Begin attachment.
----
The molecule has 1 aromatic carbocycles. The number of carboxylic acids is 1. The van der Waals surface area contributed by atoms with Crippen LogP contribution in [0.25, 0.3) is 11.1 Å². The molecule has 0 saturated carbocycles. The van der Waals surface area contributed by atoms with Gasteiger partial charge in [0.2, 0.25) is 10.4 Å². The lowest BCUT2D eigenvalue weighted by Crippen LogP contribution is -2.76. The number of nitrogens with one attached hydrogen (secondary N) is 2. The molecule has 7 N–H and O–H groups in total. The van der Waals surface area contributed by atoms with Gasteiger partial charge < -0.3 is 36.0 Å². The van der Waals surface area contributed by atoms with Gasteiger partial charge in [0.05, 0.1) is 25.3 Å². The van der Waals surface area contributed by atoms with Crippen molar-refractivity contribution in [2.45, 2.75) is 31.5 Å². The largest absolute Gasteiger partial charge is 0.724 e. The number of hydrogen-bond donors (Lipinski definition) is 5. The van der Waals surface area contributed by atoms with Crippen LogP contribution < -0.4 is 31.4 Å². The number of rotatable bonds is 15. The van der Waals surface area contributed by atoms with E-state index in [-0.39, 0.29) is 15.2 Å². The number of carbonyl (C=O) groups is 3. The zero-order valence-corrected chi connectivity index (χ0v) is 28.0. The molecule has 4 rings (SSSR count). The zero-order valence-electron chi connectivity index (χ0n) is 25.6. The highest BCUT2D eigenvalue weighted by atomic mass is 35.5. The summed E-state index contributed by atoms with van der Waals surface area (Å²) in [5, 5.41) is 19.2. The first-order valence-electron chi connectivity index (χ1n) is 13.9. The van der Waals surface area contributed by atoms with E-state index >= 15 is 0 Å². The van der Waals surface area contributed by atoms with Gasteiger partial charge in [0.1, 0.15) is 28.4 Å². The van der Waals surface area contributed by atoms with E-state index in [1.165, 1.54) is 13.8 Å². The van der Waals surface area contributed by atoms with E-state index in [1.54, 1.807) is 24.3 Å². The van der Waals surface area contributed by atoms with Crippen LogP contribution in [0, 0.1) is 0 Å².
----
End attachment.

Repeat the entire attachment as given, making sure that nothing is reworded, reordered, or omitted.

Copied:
The molecule has 1 aromatic carbocycles. The number of carboxylic acids is 1. The van der Waals surface area contributed by atoms with Crippen LogP contribution in [0.25, 0.3) is 11.1 Å². The molecule has 0 saturated carbocycles. The van der Waals surface area contributed by atoms with Gasteiger partial charge in [0.2, 0.25) is 10.4 Å². The lowest BCUT2D eigenvalue weighted by Crippen LogP contribution is -2.76. The number of nitrogens with one attached hydrogen (secondary N) is 2. The molecule has 7 N–H and O–H groups in total. The van der Waals surface area contributed by atoms with Gasteiger partial charge < -0.3 is 36.0 Å². The van der Waals surface area contributed by atoms with Gasteiger partial charge in [0.05, 0.1) is 25.3 Å². The van der Waals surface area contributed by atoms with Crippen molar-refractivity contribution in [2.45, 2.75) is 31.5 Å². The largest absolute Gasteiger partial charge is 0.724 e. The number of hydrogen-bond donors (Lipinski definition) is 5. The van der Waals surface area contributed by atoms with Crippen LogP contribution < -0.4 is 31.4 Å². The number of rotatable bonds is 15. The van der Waals surface area contributed by atoms with E-state index in [-0.39, 0.29) is 15.2 Å². The number of carbonyl (C=O) groups is 3. The zero-order valence-corrected chi connectivity index (χ0v) is 28.0. The molecule has 4 rings (SSSR count). The zero-order valence-electron chi connectivity index (χ0n) is 25.6. The highest BCUT2D eigenvalue weighted by atomic mass is 35.5. The summed E-state index contributed by atoms with van der Waals surface area (Å²) in [5, 5.41) is 19.2. The first-order valence-electron chi connectivity index (χ1n) is 13.9. The van der Waals surface area contributed by atoms with E-state index >= 15 is 0 Å². The van der Waals surface area contributed by atoms with Gasteiger partial charge in [0.1, 0.15) is 28.4 Å². The van der Waals surface area contributed by atoms with E-state index in [1.165, 1.54) is 13.8 Å². The van der Waals surface area contributed by atoms with E-state index in [1.54, 1.807) is 24.3 Å². The van der Waals surface area contributed by atoms with Crippen LogP contribution in [0, 0.1) is 0 Å².